There’s a lot to consider when pursuing your first internship: from building your personal brand and developing your resume to effectively communicating your strengths and experiences. That’s why we asked some of Deutsche Bank’s recruiters what advice they’d give students looking to break into the world of financial services. They offered some great ideas about how to differentiate yourself to land an internship, and below are their top tips.
1. Build a brand, tell your story
People will build an idea of what you stand for based on your words and actions. Are you sharing interesting content? Creating your own? Keeping your photos professional? Potential employers use everything from Facebook to publications to build a detailed image of candidates. In this connected job market, building a personal brand can sometimes take you further than a traditional resume. Not sure where to start? The bank’s recruiters have three key pointers to get you going:
- Establish yourself. Top brands have unique characteristics that differentiate them in the market. This goes for personal brands as well. Identify your strengths and ambitions and outline a set of values, behaviors, and beliefs to create your brand persona. This will help guide your personal branding efforts and keep you consistent. Once you have your persona in place, you could secure a personal URL and create a simple, professional website where you can link to any publications you contribute to and your social media profiles. If you have a common name, it might be time to start using a middle name, or even just an initial to set yourself apart and help secure that URL.
- Survey your social media. We are all defined by our digital footprint. Take a look at the photos and content you’re posting on social media. Do they accurately reflect how you want to be seen by employers? Keep your accounts professional and understand that your photos and posts are part of your brand, whether they reflect your career ambitions or not. Employers will be viewing your profiles, so do an audit of your social presence and remove anything that will leave a negative impression. When it comes to establishing your brand, clean social content is key.
- Think like a thought leader. Your school’s newsletter, your club’s blogging platform, your favorite social channels—if you have opinions on the industry, utilize the platforms to make them known. Use them regularly to develop your voice and create content that will build your reputation.
2. Aim to impress with your application
Just because you’ve built a strong brand, it doesn’t mean you can rest when it comes to your resume and applications. Being detail-oriented and keeping an eye towards where you want to be in the future is key. Keeping your long-term goals in mind and tailoring your applications to relevant internships will move you in the right direction. Stay on track with these simple rules:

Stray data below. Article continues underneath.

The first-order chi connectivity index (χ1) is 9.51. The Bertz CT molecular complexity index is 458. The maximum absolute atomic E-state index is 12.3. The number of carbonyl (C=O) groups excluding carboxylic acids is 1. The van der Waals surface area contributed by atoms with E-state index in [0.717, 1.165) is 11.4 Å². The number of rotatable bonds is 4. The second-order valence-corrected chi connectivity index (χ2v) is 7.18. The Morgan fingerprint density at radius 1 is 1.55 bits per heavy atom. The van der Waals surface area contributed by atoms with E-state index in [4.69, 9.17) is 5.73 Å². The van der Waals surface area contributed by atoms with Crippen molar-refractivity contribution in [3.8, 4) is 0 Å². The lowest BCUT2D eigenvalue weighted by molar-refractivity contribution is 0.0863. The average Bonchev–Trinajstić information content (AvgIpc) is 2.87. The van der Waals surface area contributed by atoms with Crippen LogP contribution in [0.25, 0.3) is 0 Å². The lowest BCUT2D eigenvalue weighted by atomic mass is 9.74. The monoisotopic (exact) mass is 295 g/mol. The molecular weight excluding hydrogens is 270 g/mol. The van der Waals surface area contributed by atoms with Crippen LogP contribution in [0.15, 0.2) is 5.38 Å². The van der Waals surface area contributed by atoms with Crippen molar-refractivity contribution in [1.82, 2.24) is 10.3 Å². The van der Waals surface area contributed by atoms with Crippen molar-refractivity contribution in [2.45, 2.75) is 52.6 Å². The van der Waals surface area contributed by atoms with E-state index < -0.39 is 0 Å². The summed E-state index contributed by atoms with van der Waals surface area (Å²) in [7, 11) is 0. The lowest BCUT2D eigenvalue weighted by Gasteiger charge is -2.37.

- Keep it real. Stay ambitious, but make sure you don’t “bend” the truth or exaggerate your accomplishments for a role that’s out of your reach. What’s more, if you accept an offer and then decline it to pursue another opportunity—an action called reneging—you could jeopardize future opportunities at that firm, your dream offer, and even the personal brand you worked so hard to build. Integrity is everything in a regulated industry like banking. Confident and ethical decision making will unlock the right opportunities and help maintain your consistent personal brand.
- Keep it relevant. Your experience is important and so is how you explain it. If you were a club president, excelled at a relevant class project, or volunteered during the summer, think of ways to tie these experiences to your application. What was the impact of your work? How has it taught you the skills you need to succeed in your internship? If these experiences don’t directly connect to banking, focus on what skills are transferable and draw parallels where you can.
- Keep your skills sharp. Look over the skills and abilities you outlined on your resume. Now take a look at job postings and what employers are asking for. Do your skills stack up? Identify areas where you might be lacking and what you can do to get up to speed. Volunteer for relevant organizations, take a class, or attend events to help build your skillset and learn from industry professionals or alumni.
3. Clear communication is critical
You’ve made it to the interview stage—now it’s time to let your insight and experience do the talking. Preparation, confidence, and a strong interview strategy will help you build rapport with your interviewers and showcase your skills under pressure. Prove yourself with these three interview essentials:
- Prep and poise. To know your resume inside out, be sure to remember the details of previous experiences or projects. Don’t take your knowledge for granted and be ready to speak about your accomplishments with confidence. Make the case for what you believe and what you’ve achieved.
- Short and sweet. In banking, it’s important to get information across quickly and maximize people’s time. Show off this skill by answering questions succinctly without extraneous detail. And if you feel caught off guard during the interview, take a breath and think of a considered response instead of launching into a story without a clear end.
- Give and take. Listening is just as important to good communication as speaking. Take in the conversation and respond to others thoughtfully. Show you’re fully engaged in the process by referring to points from earlier in the interview or the application process.
When you’re starting out in banking, don’t lose sight of what you stand for, what you’ve accomplished, and where you see yourself in the future. When you know yourself and your brand, you can speak to it confidently and make the connections you need to start your career.
This post was sponsored by Deutsche Bank.
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